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mit of her towers, her great defender, the invincible Dunois, made a melancholy speech in the depth of his heart. He envies those who have fallen in battle, and hesitates whether he shall die or yield up the town. So when a huge oak in the Appenines is assaulted at once with equal fury by the North wind and the South wind, it suspends its fall, and appears to consider whether it shall fall to the South or to the North. The simily merits to be preserved for its incomparable absurdity.
Comme lors qu'un grand chesne, aux roches Appennines,
But at this instant, whether by chance or fate, he perceived a cloud bursting with the storm; the lightnings made the vaulted heaven like a furnace, and the deceived eye deemed the universe was in flames. Dunois instantly conceives that this is a hint from heaven, and resolves to destroy Orleans by fire. This horrible determination made a torch shine in each of his eyes; he collects together the people, and persuades them rather to destroy their town and themselves by fire, than yield to the
English; an illustrious fury possesses all who hear him; they resolve to adopt his horrible advice in the last extremity, like the mariner who blows up his vessel to save himself from captivity, and makes a superb tomb of the ocean.
But Charles in refleêing upon the inevitable loss of Orleans, felt his courage oppressed beneath a mountain of grief. He consults his chiefs, but despair made them silent, and he now considered death as his least evil. In this state his guardian angel presented the King of the Universe to his heart.
Below Chinon the Vienne waters in its course the mossy foundations of an hermitage where God was never supplicated in vain. A thousand silver lamps hang from its vaulted roof. Here Charles prostrates himself in prayer. “Sovereign of men and angels, let your mercy combat your justice for us. The French have committed an hundred crimes against you, but they are your children as well as your enemies; it is they who have so often covered the Idumean plains with their holy armies; it is this chosen people who must hereafter unite all nations under your lovely yoke.” This prophecy of the universal dominion of France, is twice introduced in the prayer of Charles, who concludes by intreating Heaven to punish him and not his people. The image of the King of Kings made its face shine with a sudden flash; and Charles, at this prodigy, redoubled his supplications.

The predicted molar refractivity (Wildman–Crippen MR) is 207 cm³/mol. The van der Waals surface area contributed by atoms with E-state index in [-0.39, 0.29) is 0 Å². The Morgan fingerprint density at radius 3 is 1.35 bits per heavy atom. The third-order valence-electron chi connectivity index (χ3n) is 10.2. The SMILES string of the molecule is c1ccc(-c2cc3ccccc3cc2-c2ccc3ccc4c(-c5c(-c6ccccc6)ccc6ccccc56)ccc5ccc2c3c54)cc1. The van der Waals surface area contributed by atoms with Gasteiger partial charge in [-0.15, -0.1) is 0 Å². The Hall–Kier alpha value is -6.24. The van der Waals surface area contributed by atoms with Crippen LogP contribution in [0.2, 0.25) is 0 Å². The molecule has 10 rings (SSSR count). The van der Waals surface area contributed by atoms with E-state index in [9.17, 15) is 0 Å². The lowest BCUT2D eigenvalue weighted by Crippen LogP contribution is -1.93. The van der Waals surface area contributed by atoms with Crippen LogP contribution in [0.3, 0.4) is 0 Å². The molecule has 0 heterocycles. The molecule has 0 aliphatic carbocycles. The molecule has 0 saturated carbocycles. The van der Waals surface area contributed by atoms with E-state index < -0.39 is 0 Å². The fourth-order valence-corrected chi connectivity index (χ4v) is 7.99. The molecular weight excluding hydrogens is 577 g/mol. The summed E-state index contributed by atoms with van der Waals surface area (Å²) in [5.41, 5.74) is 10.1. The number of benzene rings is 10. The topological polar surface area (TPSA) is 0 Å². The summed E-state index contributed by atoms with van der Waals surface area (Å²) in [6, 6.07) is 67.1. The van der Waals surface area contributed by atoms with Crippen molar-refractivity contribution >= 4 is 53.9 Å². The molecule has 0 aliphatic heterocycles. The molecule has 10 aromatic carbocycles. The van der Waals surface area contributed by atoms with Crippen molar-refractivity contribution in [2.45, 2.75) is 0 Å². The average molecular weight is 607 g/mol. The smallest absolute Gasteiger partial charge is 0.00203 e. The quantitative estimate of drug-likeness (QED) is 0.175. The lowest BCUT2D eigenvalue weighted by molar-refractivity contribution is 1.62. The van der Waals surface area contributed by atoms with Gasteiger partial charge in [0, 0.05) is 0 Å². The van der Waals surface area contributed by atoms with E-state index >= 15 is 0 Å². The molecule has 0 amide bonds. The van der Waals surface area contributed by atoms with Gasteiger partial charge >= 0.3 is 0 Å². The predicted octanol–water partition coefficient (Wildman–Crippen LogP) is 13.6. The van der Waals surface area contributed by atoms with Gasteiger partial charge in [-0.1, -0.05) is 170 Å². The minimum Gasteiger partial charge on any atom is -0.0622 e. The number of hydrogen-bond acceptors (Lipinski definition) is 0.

Beyond the fiery walls which inclose the world, centred in profound splendour, God reposes in himself, a triple person in one essence; supreme power, supreme wisdom, and supreme love united in Trinity. The fervent prayer of Charles penetrated the abyss of light. The Virgin Mary intercedes for him. God is appeased, declares that, to honour the sex of the Virgin, a Virgin shall save France, and sends an angel to the forest of Ardenne to inspire the chosen Maid.
Sur les confins douteux de France et de Lorraine,
En cet affreux sejour, une modeste Fille,
Sous le tranquille abry des ombrages couverts,
Sur le lion bruslant l'astre de la lumiere
Ainsi, lors que la nuit couvre tout de son voile,
Il tombe sur le bois, où la Fille medite;
“ Bergere,” dit la voix, “ Pucelle juste et sainte, “ Calme ton tremblement, et dissipe ta crainte ; “ Du Monarque Eternel je suis l'Ambassadeur, « Et te viens annoncer ta future grandeur. “ Par ton bras, aujourd 'huy, l'auguste Providence “ Veut redonner la vie aux Peuples de la France, “ Et, pour leur bien monstrer qu'ils la doivent aux Cieux, « Te vient tirer du fond de ces sauvages lieux. “ Ton bras sera le bras du Grand Dieu des armées ; “L’Anglois verra, par toy, ses forces consumées, « Orleans deploré s'affranchira, par toy, “ Et, par toy, Rheims verra le Sacre de son Roy. “ A ces faits merveilleux prepare ton courage ; « La gloire du Tres-haut luira sur ton visage, " Et, sa vertu guerriere animant ta vertu, “ Fera mordre la terre a l’Anglois abatu."